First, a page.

When I had ordered the lady fingers, I actually looked at the recipe for the first time in years and wasn’t convinced it was what I wanted to do. It just wasn’t quite right. I did some research and found other coffeeless recipes, but they weren’t quite it either and in the grand tradition of kitchen experimentation I thought, “Screw it! I’m going rouge!” and what I ended up with is so good, whether you like coffee or not, you won’t miss it. I promise! And if you like chocolate this is definitely the dessert for you!

So here we have my coffee free tiramisu! It’s definitely not like your Mom would make, but that’s not a bad thing…at all! One day, I plan to experiment with a chocolate tea variety, but that is a story for another day. So sit back, relax, and let’s make a little tiramisu…and hold the coffee, please!

Not Your Mama's Tiramisu: Ingredients

What You’ll Need to Soak the Lady Fingers:
2 cups of milk
1/4 cup of organic cane sugar
1/2 cup of cocoa
1/4 cup of chocolate vodka or liqueur

Stir the ingredients together in a small pot. Heath through until sugar is melted.

Yes…you just made hot chocolate! πŸ˜‰

Sit aside and let cool to room temperature.

What you’ll Need for the First Part of the Cream Layer:
4 egg yolks (Note: If you have a thing about raw eggs, this is not the recipe for you.)
1/4 cup of sugar

Place the egg yolks and sugar in a glass bowl and beat on medium/high for 3-5 minutes until the mixture is pale yellow and the air in the mixture makes it look bigger. It’ll be very creamy. Set aside.

What You’ll need for the Second Part of the Cream Layer:
1 cup of heavy cream
1/4 cup of sugar
1 – 8 ounce package of mascarpone, softened

Beat the cream and sugar together until soft peaks form. Add the mascarpone and beat until incorporated.

Now you’re going to mix the first part of the cream layer and the second part of the cream layer together.

Fold the second part in to the first egg mixture until incorporated:

Not Your Mama's Tiramisu: Cream

Now comes the assembly.

Give an 8 X 8 inch dish a quick spray of non-stick spray, or if you want to go a little crazy, give it a rub with butter. Sprinkle the bottom of the pan with about a tablespoon of cocoa powder:

Not Your Mama's Tiramisu: Cocoa

Next you will start making your lady finger layer. Take a lady finger and dip it in the cooled hot chocolate mixture, coating both sides and place in the your baking dish:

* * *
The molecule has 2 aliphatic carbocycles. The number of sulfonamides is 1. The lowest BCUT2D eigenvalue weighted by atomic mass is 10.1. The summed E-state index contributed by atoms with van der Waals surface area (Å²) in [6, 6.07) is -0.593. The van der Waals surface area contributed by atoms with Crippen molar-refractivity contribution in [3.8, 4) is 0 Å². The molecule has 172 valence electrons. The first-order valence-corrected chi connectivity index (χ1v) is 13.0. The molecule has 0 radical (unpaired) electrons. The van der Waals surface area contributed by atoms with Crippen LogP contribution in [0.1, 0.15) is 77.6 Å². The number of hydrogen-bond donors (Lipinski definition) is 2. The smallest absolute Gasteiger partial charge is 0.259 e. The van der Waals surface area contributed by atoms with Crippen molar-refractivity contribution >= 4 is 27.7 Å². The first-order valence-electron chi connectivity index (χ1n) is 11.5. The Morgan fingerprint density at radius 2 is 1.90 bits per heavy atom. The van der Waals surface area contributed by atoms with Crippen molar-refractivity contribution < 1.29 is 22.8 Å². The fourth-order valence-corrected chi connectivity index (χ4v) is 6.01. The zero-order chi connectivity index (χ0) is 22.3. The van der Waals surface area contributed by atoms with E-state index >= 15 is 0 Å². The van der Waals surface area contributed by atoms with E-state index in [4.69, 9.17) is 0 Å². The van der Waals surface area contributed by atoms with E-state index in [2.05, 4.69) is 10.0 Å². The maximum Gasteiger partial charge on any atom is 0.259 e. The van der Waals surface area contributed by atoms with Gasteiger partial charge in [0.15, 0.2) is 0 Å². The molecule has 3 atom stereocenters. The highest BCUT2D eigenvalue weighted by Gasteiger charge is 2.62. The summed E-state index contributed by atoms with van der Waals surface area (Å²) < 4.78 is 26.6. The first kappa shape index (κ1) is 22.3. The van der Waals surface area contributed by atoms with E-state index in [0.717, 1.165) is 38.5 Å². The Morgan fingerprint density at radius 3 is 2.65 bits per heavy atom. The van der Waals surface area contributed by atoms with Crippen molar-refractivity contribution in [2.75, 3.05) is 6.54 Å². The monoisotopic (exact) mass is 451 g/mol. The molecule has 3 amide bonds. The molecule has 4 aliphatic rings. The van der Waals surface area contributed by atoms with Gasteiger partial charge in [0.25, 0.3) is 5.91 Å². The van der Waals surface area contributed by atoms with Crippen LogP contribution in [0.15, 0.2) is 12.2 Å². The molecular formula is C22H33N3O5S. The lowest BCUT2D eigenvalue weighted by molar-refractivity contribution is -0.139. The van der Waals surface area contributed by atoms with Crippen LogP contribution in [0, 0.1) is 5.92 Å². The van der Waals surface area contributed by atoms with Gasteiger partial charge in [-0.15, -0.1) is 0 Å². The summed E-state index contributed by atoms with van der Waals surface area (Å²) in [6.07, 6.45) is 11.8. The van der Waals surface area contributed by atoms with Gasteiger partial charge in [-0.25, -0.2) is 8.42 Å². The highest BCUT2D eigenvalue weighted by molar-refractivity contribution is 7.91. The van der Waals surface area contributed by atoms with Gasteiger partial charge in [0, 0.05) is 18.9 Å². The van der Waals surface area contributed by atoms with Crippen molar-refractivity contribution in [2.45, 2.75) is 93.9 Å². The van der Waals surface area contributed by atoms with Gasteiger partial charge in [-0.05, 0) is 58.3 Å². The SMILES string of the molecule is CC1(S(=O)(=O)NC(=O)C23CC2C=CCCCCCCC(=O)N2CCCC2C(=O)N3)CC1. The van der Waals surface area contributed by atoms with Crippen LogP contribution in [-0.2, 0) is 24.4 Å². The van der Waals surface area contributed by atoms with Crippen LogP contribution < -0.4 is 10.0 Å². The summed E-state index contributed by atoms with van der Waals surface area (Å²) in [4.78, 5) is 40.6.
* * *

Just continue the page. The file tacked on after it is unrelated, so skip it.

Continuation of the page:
Not Your Mama's Tiramisu: Starting Out

Repeat this process until the bottom of the dish is covered. You may have to break a few of the lady fingers to get them to fit toward the end:

Not Your Mama's Tiramisu: Ready for the Cream Layer

If you soak the lady fingers more than a few seconds they’ll disintegrate. I like to just give them a dip on one side, and then on the other.

Add 1/2 of the cream mixture and spread out over top of the soaked lady finger layer:

Not Your Mama's Tiramisu: Ready for the Second Layer

Then repeat with another layer of soaked lady fingers:

Not Your Mama's Tiramisu: Second Layer

And then top with the remaining cream mixture:

Not Your Mama's Tiramisu: Ready for Chocolate Garnish

Now this is where you can have a bit of fun. You can shave chocolate over the top, drizzle it, or go a little nuts like I did, and place a dark chocolate ganache heart on top of each slice. It makes it easier to tell where you’ll slice it later too:

Not Your Mama's Tiramisu: Ready for the Fridge

And now comes the hard part. You need to place your tiramisu in the refrigerator and let it sit overnight. You’ll want to cut right in, but trust me, sitting makes it better. The lady fingers become soft, the flavors meld and you end up with lovely, gorgeous layers!

Not Your Mama's Tiramisu: Layers

I had some the next day for second breakfast. What? You didn’t know I was a Hobbit? πŸ˜‰

Take a look at this forkful of goodness!

Not Your Mama's Tiramisu: A Bite

Even though it’s hard, you’ll be glad you waited! Now dig in and enjoy!

Notes: There are so many variations you could do with this. You could add 1/3 cup of cocoa in to the cream mixture for a more concentrated chocolate flavor. You could add in some salted caramel elements to give a bit of a twist. If you just wanted to, you could add in espresso in place of hot chocolate, but that would defeat the purpose as far as I’m concerned, now wouldn’t it! πŸ˜‰

Chicken Casserole

Chicken Casserole
Growing up in the South I attended a lot of pot luck dinners. There were always certain things there, and amusingly, everyone had a different way of making them. Deviled eggs usually made an appearance, some made with pickle relish, some not, some sprinkled with paprika, some piped with a flower icing tip. Another sure bet was cornbread. You’d find some people made it sweet, some didn’t, and which ever camp you were in, you were adamant that your cornbread was the best. There was usually a Jello salad of some sort. And you’d almost certainly find some sort of Ambrosia salad. Potato salad, macaroni and cheese, and fried chicken…oh my! No two were alike. Ever. Another sure bet was a chicken casserole.

Chicken casserole, oh the many ways this dish can be made! This variety is made with a cornbread/stuffing like topping. When I go to Tennessee these days, I end up cooking a few times while I’m there. My mom doesn’t enjoy cooking anymore and she jokes that she’s my sous chef and does the chopping and cleaning. Last week when I was there, I made Beef Stroganoff, Chicken Casserole and Irish Stew on Saint Patrick’s Day. This version of Chicken Casserole is mostly how my mom made it. It has a cornbread/stuffing topping, two kinds of cream of soups, lots of chicken, and a surprise ingredient that she usually didn’t add…sour cream.